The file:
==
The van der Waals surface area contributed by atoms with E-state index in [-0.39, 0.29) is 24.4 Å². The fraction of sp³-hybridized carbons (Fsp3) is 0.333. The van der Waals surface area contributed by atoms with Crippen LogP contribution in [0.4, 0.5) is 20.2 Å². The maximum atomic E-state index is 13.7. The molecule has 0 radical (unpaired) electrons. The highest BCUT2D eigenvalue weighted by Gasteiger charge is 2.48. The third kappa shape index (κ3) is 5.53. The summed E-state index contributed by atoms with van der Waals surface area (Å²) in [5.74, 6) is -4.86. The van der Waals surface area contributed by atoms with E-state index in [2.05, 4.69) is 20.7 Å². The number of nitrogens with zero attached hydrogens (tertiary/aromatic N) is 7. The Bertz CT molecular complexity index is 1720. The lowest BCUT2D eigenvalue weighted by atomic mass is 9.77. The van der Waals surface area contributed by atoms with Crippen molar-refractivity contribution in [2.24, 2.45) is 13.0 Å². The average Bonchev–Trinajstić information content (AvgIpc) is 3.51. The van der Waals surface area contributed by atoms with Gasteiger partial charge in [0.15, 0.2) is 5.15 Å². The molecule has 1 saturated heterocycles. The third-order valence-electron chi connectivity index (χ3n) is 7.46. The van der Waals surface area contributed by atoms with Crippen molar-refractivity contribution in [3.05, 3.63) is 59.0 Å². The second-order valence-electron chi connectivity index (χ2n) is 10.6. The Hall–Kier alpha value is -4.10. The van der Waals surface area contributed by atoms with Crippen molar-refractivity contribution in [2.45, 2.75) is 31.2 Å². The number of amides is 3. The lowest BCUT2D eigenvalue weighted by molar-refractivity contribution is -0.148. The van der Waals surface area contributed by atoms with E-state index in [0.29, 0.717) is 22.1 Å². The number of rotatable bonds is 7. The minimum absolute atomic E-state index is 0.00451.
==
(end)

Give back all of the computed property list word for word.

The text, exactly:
The van der Waals surface area contributed by atoms with E-state index in [-0.39, 0.29) is 24.4 Å². The fraction of sp³-hybridized carbons (Fsp3) is 0.333. The van der Waals surface area contributed by atoms with Crippen LogP contribution in [0.4, 0.5) is 20.2 Å². The maximum atomic E-state index is 13.7. The molecule has 0 radical (unpaired) electrons. The highest BCUT2D eigenvalue weighted by Gasteiger charge is 2.48. The third kappa shape index (κ3) is 5.53. The summed E-state index contributed by atoms with van der Waals surface area (Å²) in [5.74, 6) is -4.86. The van der Waals surface area contributed by atoms with E-state index in [2.05, 4.69) is 20.7 Å². The number of nitrogens with zero attached hydrogens (tertiary/aromatic N) is 7. The Bertz CT molecular complexity index is 1720. The lowest BCUT2D eigenvalue weighted by atomic mass is 9.77. The van der Waals surface area contributed by atoms with Crippen molar-refractivity contribution in [2.24, 2.45) is 13.0 Å². The average Bonchev–Trinajstić information content (AvgIpc) is 3.51. The van der Waals surface area contributed by atoms with Gasteiger partial charge in [0.15, 0.2) is 5.15 Å². The molecule has 1 saturated heterocycles. The third-order valence-electron chi connectivity index (χ3n) is 7.46. The van der Waals surface area contributed by atoms with Crippen molar-refractivity contribution in [3.05, 3.63) is 59.0 Å². The second-order valence-electron chi connectivity index (χ2n) is 10.6. The Hall–Kier alpha value is -4.10. The van der Waals surface area contributed by atoms with Crippen molar-refractivity contribution in [2.45, 2.75) is 31.2 Å². The number of amides is 3. The lowest BCUT2D eigenvalue weighted by molar-refractivity contribution is -0.148. The van der Waals surface area contributed by atoms with E-state index in [0.29, 0.717) is 22.1 Å². The number of rotatable bonds is 7. The minimum absolute atomic E-state index is 0.00451.